Issue #5: Blockbuster
Call for Submissions

A long time ago....

The term BLOCKBUSTER first appeared in the 1940s, coined by U.S. print media outlets to describe a new design of large, aerial bomb capable, upon explosion, of destroying an entire city block. By the 1970s, BLOCKBUSTER had been appropriated by the entertainment industry and was used by reporters and reviewers to hype awesome audience responses to movies like Jaws and Star Wars, which subsequently ballooned the Hollywood landscape into a mass-market cultural phenomenon.

In the decades since, the meaning of BLOCKBUSTER has transformed yet again. The word now connotes marketing rhetoric, and is deployed as much by Pharmaceutical companies to sell drugs—like the osteoporosis “bone blockbuster” Denosumab—as by producers to sell tickets. The BLOCKBUSTER, no longer descriptive of destructive potential nor viewer response, has become a directive to consumers: A Must See command.

Today, with the rise of instantaneous and participatory media, this BLOCKBUSTER entertainment experience has been divorced from an exclusive relationship with theater and is quickly creeping inside public institutions like Art and Science. We find ourselves unable to turn our attention away from James Cameron on the ocean floor, tweeting “Hitting bottom never felt so good”; or The Hobbit on New Zealand Airlines flights; or Roger Ebert’s death atop headlines; or Tilda Swinton in the MoMA and Kubrick at the LA County Museum of Art and Herzog in the Whitney. The BLOCKBUSTER experience is crowd-sourcing, and everyday life is, more transparently, an act of audience.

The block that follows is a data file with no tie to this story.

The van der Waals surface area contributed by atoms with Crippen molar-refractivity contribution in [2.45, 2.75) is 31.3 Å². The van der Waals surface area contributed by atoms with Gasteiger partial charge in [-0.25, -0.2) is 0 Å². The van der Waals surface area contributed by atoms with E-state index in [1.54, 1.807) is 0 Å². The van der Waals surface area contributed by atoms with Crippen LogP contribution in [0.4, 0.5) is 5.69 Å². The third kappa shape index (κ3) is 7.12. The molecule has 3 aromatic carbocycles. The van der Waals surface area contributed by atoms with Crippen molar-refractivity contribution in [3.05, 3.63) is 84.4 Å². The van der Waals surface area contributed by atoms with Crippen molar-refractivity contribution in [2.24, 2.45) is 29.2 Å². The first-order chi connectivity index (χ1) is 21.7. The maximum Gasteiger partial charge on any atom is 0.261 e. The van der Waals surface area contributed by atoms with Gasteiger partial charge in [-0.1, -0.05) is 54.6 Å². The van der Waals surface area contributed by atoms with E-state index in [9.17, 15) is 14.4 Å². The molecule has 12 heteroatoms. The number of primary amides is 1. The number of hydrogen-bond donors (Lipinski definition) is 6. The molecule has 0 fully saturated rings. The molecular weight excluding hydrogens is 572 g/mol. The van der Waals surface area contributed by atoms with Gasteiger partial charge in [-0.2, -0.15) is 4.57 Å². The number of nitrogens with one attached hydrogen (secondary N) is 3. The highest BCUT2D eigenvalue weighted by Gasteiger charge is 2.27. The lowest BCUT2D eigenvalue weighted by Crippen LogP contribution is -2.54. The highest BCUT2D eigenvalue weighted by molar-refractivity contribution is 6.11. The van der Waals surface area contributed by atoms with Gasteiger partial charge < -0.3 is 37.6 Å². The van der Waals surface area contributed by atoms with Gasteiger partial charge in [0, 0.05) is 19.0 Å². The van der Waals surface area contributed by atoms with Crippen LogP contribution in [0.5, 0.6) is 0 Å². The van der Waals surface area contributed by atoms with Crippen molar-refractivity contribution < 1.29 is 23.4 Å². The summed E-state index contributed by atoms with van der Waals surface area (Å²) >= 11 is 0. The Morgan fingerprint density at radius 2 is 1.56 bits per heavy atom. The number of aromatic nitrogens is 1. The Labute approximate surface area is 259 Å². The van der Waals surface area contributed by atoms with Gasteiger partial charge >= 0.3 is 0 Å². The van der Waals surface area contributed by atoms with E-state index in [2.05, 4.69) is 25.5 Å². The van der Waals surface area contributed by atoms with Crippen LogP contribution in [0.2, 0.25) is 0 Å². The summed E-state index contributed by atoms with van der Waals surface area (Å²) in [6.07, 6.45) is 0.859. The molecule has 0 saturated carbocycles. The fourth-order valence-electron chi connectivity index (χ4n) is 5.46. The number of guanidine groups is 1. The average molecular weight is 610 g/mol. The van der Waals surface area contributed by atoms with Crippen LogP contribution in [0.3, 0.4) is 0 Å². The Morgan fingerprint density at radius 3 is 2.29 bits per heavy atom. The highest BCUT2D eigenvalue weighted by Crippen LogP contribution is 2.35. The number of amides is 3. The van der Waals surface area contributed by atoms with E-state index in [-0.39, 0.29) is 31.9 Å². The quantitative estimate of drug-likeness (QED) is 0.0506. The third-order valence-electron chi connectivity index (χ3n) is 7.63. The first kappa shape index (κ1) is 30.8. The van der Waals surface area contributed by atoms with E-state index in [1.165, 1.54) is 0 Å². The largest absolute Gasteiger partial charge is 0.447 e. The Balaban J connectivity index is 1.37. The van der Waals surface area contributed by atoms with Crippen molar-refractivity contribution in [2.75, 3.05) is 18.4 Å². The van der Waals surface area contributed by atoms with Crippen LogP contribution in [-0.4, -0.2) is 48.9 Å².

A long time ago...

An ancient Buddha—or was it Laurence Fishburne?—proclaimed that "A painted rice cake [i.e. a painting] does not satisfy hunger." Dōgen, a 12th century Japanese Zen monk, explained:

"There are few who have even seen this painting of a rice cake and none of them has thoroughly understood it. The paints for painting rice cakes are the same as those used for painting mountains and water. If you say the painting is not real, then the material phenomenal world is not real… Unsurpassed enlightenment is a painting.”

Where can we see such rice cake paintings? The experimental space, we think—whether cinema or surf club, or even an individual’s mental awareness—invites a distance from more habitual roles of paying attention and, in doing so, offers a theoretical canvas onto which the “paints” of the illusory BLOCKBUSTER might achieve an intelligible dimensionality. 

The BLOCKBUSTER, therefore, will be the theme for the fifth issue of INCITE. We turn to the BLOCKBUSTER to better examine today’s rice cake; to confront the relationship between T.S. Eliot and E.T.’s Elliot; to ask, in the words of Robert Langdon, The Da Vinci Code’s fictional Harvard academic, “How do we penetrate years of historical distortion to find original truth? How do we write our own histories, personally or culturally, and thereby define ourselves?” What borders today frame Dōgen’s landscape? Would you direct the next Hobbit if given the chance? Our awareness hungers for enlightenment—our attention for entertainment.





contact information
guidelines for contributors

forthcoming issue
issue #7: sports

past issues
issue #1: manifest
issue #2: counter-archive
issue #3: new ages
issue #4: exhibition guide
issue #5: blockbuster
issue #∞: forever

back and forth
interview series
michael robinson
takahiko iimura
anders weberg
jim finn
jacqueline goss
benj gerdes and jennifer hayashida
sam green
oliver laric
thorsten fleisch
jennifer montgomery
stephen connolly
deborah stratman
bill brown
jon rafman
jennifer bolande
evan meaney
sabrina ratté

john lurie
stephen broomer
vanessa renwick

jake barningham

mike stoltz
molly surno
gwen trutnau
pablo marin
margaret rorison
jodie mack
leslie supnet
jesse mclean
kelly gallagher
jenni olson
taravat khalili
nazlı dinçel
mary helena clark
jim hubbard
margaret honda
alee peoples
jesse malmed
paul clipson
stephanie barber
sonya stefan